I don’t want to dig too deeply down into the multifoil debate here — it has been covered several times on this blog already — but what is worth mentioning at this point in time is that there are still a number of private building control bodies out there who are more than happy to accept multifoil roof insulation. I was talking to a director of MLM last week and he remains an enthusiastic supporter of multifoils and is more than happy to sign off building works that use multifoil insulation. And I came away with the impression that MLM are far from unique in this respect, and that private building control saw this as a positive way of differentiating their services from the strictures of both local authority building control and the NHBC.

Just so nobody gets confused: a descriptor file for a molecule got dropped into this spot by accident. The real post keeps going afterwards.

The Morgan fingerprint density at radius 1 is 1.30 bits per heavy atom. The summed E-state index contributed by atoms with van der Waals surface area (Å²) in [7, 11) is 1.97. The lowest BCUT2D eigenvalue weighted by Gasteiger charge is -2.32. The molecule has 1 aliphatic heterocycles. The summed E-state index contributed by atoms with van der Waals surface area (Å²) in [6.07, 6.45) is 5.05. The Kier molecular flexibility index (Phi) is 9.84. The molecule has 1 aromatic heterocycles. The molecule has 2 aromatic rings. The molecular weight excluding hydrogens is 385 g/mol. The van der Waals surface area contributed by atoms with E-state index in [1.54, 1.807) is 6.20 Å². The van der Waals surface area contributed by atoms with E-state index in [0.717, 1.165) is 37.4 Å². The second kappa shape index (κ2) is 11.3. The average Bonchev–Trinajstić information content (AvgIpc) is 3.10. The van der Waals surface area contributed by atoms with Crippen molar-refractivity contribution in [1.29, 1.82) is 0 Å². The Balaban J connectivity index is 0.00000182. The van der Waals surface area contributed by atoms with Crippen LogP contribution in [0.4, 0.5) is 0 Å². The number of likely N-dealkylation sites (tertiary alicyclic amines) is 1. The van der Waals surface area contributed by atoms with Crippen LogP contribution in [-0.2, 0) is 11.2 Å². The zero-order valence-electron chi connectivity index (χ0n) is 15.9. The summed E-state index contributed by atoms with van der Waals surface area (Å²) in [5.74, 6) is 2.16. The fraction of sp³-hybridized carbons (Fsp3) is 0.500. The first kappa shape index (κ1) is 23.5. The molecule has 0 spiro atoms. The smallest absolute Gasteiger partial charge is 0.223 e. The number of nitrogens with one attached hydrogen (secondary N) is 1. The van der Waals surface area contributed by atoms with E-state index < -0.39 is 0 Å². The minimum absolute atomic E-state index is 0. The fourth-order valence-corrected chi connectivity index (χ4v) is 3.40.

Thursday, August 02, 2007

Energy Performance Certificates (EPCs) proved useless

I have argued that Energy Performance Certificates will not be quite the powerful tool for the good that Yvette Cooper et al are hoping for. Now Jeff Howell, who writes for the Daily Telegraph, has gone one better and shown just how useless they are by having two surveys carried out on his refurbished house in Suffolk, and analysing the results. The Sunday telegraph reported:

When the introduction of compulsory energy assessments for homes was announced, ministers insisted that they would be an essential tool in the fight against global warming.

Energy Performance Certificates (EPCs), however, are so limited in their scope that they are incapable of delivering accurate results, a Sunday Telegraph investigation has found.

EPCs are a key element of the controversial Home Information Pack scheme.